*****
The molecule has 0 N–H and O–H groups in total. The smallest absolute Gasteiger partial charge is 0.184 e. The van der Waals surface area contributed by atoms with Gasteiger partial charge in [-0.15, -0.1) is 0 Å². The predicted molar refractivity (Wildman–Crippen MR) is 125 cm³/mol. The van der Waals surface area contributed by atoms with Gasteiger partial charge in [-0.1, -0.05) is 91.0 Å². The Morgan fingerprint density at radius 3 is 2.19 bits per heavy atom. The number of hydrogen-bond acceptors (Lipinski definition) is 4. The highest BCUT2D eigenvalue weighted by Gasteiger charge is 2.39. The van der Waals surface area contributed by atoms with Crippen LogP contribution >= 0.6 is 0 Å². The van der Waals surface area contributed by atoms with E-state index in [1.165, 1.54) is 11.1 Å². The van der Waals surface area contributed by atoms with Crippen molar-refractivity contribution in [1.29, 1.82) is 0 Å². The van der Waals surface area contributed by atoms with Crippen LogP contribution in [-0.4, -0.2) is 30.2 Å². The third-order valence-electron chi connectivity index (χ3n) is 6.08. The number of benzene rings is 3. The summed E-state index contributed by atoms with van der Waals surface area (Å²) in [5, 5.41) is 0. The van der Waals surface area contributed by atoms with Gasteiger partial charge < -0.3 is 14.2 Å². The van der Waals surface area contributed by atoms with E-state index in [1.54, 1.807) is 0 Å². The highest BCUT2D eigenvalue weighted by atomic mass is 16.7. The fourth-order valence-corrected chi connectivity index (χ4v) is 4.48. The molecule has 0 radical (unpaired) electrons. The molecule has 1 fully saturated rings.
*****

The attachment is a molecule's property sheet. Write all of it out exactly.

The molecule has 0 N–H and O–H groups in total. The smallest absolute Gasteiger partial charge is 0.184 e. The van der Waals surface area contributed by atoms with Gasteiger partial charge in [-0.15, -0.1) is 0 Å². The predicted molar refractivity (Wildman–Crippen MR) is 125 cm³/mol. The van der Waals surface area contributed by atoms with Gasteiger partial charge in [-0.1, -0.05) is 91.0 Å². The Morgan fingerprint density at radius 3 is 2.19 bits per heavy atom. The number of hydrogen-bond acceptors (Lipinski definition) is 4. The highest BCUT2D eigenvalue weighted by Gasteiger charge is 2.39. The van der Waals surface area contributed by atoms with Crippen LogP contribution >= 0.6 is 0 Å². The van der Waals surface area contributed by atoms with E-state index in [1.165, 1.54) is 11.1 Å². The van der Waals surface area contributed by atoms with Crippen molar-refractivity contribution in [1.29, 1.82) is 0 Å². The van der Waals surface area contributed by atoms with Crippen LogP contribution in [-0.4, -0.2) is 30.2 Å². The third-order valence-electron chi connectivity index (χ3n) is 6.08. The number of benzene rings is 3. The summed E-state index contributed by atoms with van der Waals surface area (Å²) in [5, 5.41) is 0. The van der Waals surface area contributed by atoms with Gasteiger partial charge < -0.3 is 14.2 Å². The van der Waals surface area contributed by atoms with E-state index in [1.54, 1.807) is 0 Å². The highest BCUT2D eigenvalue weighted by atomic mass is 16.7. The fourth-order valence-corrected chi connectivity index (χ4v) is 4.48. The molecule has 0 radical (unpaired) electrons. The molecule has 1 fully saturated rings.